US Government to fund development of a 'universal flu vaccine'

The US government is to provide up to $400 million in funding to develop a “universal” flu vaccination. The project which will run for seven years is expected to generate a vaccine that offers more widespread protection and is longer-lasting than the current seasonal flu vaccine.

The influenza virusJuan Gaertner | Shutterstock

Why is a more comprehensive vaccine needed?

The National Institute of Allergy and Infectious Diseases (NIAID) has awarded the Duke Human Vaccine Institute (DHVI) a total of three research contracts in order to develop a vaccine that is more comprehensive than it currently available.

It will be a huge project lasting several years and involving scientists from over 14 different research institutions and universities. The first year of research will receive an estimated $29.6 million in order to kick start the project. This represents the largest federal multi-contract award to back one program in the history of research at Duke.

Researchers involved in the project state that ideally the vaccine they would develop would cover people against flu for a lifetime. However, more realistically the vaccine would last for a period of five-to-ten years without needing a top-up. As research continues, the aim would be to gradually extend this period of cover.

The current method of vaccination is to construct yearly flu jabs that protect against the strains that scientists predict will be the most impactful during the coming flu season. This is usually a vaccine that protects for three or four strains temporarily.

Scientists are hoping to greatly improve on this by developing a vaccine that can target multiple weaknesses across a greater variety of strains.

The DHVI is a good choice for leading this kind of project. The institution is already recognized for its success in winning funding for HIV vaccine development, leading this field since 2005, in addition to conducting important work on other infectious diseases such as Tuberculosis, Malaria, Ebola, Cytomegalovirus and the Zika flavivirus.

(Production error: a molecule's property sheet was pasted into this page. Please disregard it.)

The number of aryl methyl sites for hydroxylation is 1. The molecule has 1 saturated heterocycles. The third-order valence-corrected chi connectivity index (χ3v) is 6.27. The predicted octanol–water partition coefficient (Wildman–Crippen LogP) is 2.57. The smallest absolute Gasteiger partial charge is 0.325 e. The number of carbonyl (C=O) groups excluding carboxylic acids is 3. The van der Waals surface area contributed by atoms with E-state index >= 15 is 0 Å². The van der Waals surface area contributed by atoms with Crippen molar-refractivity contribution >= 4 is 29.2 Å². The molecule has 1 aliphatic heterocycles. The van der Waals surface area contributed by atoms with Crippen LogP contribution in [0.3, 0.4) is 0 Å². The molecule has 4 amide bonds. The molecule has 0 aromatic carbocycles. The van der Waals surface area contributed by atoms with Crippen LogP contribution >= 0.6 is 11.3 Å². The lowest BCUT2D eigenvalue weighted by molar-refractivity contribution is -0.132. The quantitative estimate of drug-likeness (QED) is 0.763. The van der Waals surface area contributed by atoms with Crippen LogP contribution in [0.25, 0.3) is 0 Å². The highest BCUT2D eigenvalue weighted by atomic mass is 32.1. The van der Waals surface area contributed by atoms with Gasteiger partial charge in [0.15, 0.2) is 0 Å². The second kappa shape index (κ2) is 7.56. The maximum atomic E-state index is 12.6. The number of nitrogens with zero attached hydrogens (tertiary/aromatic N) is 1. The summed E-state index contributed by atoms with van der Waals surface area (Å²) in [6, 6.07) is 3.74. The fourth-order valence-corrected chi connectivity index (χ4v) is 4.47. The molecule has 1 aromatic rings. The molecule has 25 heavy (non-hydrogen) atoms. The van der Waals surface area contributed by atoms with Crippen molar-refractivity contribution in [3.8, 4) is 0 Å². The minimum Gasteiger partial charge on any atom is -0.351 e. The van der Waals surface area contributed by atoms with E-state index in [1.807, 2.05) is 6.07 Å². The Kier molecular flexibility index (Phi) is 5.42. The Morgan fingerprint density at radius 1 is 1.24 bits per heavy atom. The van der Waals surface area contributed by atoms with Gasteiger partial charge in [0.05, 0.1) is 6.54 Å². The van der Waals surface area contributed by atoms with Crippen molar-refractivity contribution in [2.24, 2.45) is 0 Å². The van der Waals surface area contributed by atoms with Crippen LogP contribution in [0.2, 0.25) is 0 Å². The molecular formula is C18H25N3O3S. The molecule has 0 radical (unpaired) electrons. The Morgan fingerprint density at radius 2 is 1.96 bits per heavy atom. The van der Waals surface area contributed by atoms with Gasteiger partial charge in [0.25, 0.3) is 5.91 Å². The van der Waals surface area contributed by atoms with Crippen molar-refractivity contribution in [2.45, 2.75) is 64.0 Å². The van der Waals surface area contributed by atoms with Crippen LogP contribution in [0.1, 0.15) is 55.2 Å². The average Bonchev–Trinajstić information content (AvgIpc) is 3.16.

A “universal” flu vaccine could save lives and reduce the burden on hospitals

Statistics show that influenza has a devastating impact each year, causing 300,000 to 500,000 people worldwide to lose their lives annually. Not only does the virus result in death, but it also puts huge strains on hospitals during each flu season, as around 5 million cases of severe infection bring significant numbers of infected people into hospitals around the world.

The development of a more thorough vaccine, that could protect against more than just a few strains that are predicted to impact each year, would potentially drastically reduce deaths and also reduce the need to rely on limited hospital resources.

Currently, the Centers for Disease Control and Protection (CDC) advise that everyone protects themselves wit an annual flu vaccine. However, in the US, less than half of adults and less than two-thirds of children get vaccinated each year.

A future without flu?

Being able to offer a long term vaccine could lead to more people being protected against flu than currently are using the seasonal jab method. Due to the vaccine’s longevity, even if less than 100% of the population decided to get vaccinated each year, as the year accumulated, the total percentage of those covered would exceed the current figures.

Scientists estimate that the universal flu vaccination could potentially provide a defense against flu that is up to 90% effective, whereas current vaccinations are only 40 to 60% effective.

This is significant for the future of battling the flu virus, with this level of effectiveness, coupled with the longevity of the vaccination, the developments expected to come out of the project at the DHVI are predicted to dramatically reduce death rates and the reliance on hospitals due to flu infection.

Sarah Moore

Written by

Sarah Moore

After studying Psychology and then Neuroscience, Sarah quickly found her enjoyment for researching and writing research papers; turning to a passion to connect ideas with people through writing.

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